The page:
Restrictive Cardiomyopathy

Restrictive Cardiomyopathy

What is it?

Restrictive cardiomyopathy is the rarest form of cardiomyopathy. It is a condition in which the walls of the lower chambers of the heart (the ventricles) become stiff which prevents the heart's lower chambers from filling up normally with blood between heartbeats. So blood flow is reduced, and blood that would normally enter the heart is backed up in the circulatory system. In time, the heart fails.

Causes, Symptoms and Risk Factors

In most cases, it is not possible to identify what has made the walls of the ventricles becomes stiff. Restrictive cardiomyopathy can be caused by:

  • Abnormal deposits of protein, minerals or other substances in the heart muscle.
    1. Iron may collect in the heart muscle if a person has hemochromatosis causes (a disorder of iron metabolism).
    2. The protein amyloid may collect in the heart muscle of a person who has amyloidosis.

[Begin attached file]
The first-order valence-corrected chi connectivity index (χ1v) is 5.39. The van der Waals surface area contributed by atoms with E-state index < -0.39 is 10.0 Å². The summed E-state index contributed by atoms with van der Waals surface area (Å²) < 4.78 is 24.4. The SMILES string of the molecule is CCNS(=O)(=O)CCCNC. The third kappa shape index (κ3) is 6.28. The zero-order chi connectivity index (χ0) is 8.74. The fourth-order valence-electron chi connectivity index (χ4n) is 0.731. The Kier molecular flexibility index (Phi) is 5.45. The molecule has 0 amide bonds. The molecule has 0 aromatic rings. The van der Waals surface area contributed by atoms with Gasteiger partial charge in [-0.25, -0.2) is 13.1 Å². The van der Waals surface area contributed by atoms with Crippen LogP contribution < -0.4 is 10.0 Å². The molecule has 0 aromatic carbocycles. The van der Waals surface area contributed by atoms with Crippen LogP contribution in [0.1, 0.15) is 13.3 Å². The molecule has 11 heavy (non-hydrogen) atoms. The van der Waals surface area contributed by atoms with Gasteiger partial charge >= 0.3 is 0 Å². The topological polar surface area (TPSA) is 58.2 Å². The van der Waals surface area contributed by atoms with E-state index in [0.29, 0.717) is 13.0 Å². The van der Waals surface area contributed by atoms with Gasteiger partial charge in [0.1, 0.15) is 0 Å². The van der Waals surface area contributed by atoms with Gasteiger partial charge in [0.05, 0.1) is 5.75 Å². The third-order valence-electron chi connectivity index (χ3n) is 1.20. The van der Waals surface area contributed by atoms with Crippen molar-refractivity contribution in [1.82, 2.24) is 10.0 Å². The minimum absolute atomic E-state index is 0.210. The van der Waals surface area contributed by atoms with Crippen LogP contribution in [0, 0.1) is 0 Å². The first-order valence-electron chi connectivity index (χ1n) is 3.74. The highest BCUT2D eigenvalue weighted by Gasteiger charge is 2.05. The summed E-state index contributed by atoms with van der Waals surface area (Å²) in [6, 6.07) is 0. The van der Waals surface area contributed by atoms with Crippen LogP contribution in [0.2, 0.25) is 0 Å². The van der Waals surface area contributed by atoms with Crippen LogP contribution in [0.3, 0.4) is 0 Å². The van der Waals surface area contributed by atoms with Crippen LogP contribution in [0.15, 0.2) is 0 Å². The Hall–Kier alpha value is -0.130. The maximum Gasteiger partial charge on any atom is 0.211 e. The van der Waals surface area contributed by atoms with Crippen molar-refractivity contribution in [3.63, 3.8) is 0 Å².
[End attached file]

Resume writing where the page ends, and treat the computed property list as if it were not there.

3. Tumors or abnormal collections of certain white blood cells (granuloma tissue) may get into the heart if a person has sarcoidosis.
  • Scar tissue that has slowly replaced heart muscle as a result of a heart attack or injury such as that caused by radiation therapy for cancer

Because restrictive cardiomyopathy prevents the heart from pumping blood in a normal way, many of its symptoms are those of heart failure including:

  • Arrhythmias and heart palpitations
  • Shortness of breath
  • Week and tired
  • Swelling in legs (edema)
  • Sour stomach
  • Bloating
  • Loss of appetite
  • Chest pain and fainting may occur

Our Services (Tests, Procedures and Treatments)

Diagnostic testing and procedures are the first step in establishing a treatment strategy. A doctor may order tests or perform the following procedures:


There is no cure for restrictive cardiomyopathy. Sometimes, treating an underlying condition can help prevent the condition from getting worse, but the heart problem itself generally cannot be reversed. Doctors currently have no way of repairing severely damaged heart muscle. So the treatment goal is mainly controlling the symptoms of restrictive cardiomyopathy. Medicines are sometimes used to ease the heart's workload and to keep a regular heart rhythm. When the condition becomes severe, a heart transplant may be needed.

St. Luke's Heart & Vascular